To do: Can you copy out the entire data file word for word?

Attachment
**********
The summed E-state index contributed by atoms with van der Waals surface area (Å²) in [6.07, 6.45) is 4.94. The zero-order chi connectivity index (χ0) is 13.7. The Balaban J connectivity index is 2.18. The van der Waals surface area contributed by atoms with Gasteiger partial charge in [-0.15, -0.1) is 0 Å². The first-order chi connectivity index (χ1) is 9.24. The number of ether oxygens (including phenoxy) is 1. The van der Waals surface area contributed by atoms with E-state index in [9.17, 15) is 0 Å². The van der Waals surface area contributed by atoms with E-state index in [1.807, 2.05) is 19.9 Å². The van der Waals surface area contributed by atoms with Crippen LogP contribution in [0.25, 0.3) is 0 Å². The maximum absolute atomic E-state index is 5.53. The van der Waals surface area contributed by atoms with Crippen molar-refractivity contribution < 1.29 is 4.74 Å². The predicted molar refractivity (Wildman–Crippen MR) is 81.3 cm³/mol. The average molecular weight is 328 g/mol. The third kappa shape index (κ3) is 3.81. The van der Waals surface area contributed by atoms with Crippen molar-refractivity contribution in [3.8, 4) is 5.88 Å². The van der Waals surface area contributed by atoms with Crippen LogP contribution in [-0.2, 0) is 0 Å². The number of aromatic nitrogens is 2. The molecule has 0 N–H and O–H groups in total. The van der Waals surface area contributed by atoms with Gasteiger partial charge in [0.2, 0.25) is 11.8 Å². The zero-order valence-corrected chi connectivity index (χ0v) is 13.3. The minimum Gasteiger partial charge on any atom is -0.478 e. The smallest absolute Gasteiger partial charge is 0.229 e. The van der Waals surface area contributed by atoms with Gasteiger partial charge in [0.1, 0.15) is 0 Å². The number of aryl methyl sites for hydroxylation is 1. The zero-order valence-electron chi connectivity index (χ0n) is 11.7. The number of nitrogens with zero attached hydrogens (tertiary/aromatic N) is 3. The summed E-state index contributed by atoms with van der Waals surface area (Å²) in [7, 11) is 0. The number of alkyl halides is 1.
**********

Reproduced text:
The summed E-state index contributed by atoms with van der Waals surface area (Å²) in [6.07, 6.45) is 4.94. The zero-order chi connectivity index (χ0) is 13.7. The Balaban J connectivity index is 2.18. The van der Waals surface area contributed by atoms with Gasteiger partial charge in [-0.15, -0.1) is 0 Å². The first-order chi connectivity index (χ1) is 9.24. The number of ether oxygens (including phenoxy) is 1. The van der Waals surface area contributed by atoms with E-state index in [9.17, 15) is 0 Å². The van der Waals surface area contributed by atoms with E-state index in [1.807, 2.05) is 19.9 Å². The van der Waals surface area contributed by atoms with Crippen LogP contribution in [0.25, 0.3) is 0 Å². The maximum absolute atomic E-state index is 5.53. The van der Waals surface area contributed by atoms with Crippen molar-refractivity contribution < 1.29 is 4.74 Å². The predicted molar refractivity (Wildman–Crippen MR) is 81.3 cm³/mol. The average molecular weight is 328 g/mol. The third kappa shape index (κ3) is 3.81. The van der Waals surface area contributed by atoms with Crippen molar-refractivity contribution in [3.8, 4) is 5.88 Å². The van der Waals surface area contributed by atoms with Crippen LogP contribution in [-0.2, 0) is 0 Å². The number of aromatic nitrogens is 2. The molecule has 0 N–H and O–H groups in total. The van der Waals surface area contributed by atoms with Gasteiger partial charge in [0.2, 0.25) is 11.8 Å². The zero-order valence-corrected chi connectivity index (χ0v) is 13.3. The minimum Gasteiger partial charge on any atom is -0.478 e. The smallest absolute Gasteiger partial charge is 0.229 e. The van der Waals surface area contributed by atoms with Gasteiger partial charge in [0.1, 0.15) is 0 Å². The number of aryl methyl sites for hydroxylation is 1. The zero-order valence-electron chi connectivity index (χ0n) is 11.7. The number of nitrogens with zero attached hydrogens (tertiary/aromatic N) is 3. The summed E-state index contributed by atoms with van der Waals surface area (Å²) in [7, 11) is 0. The number of alkyl halides is 1.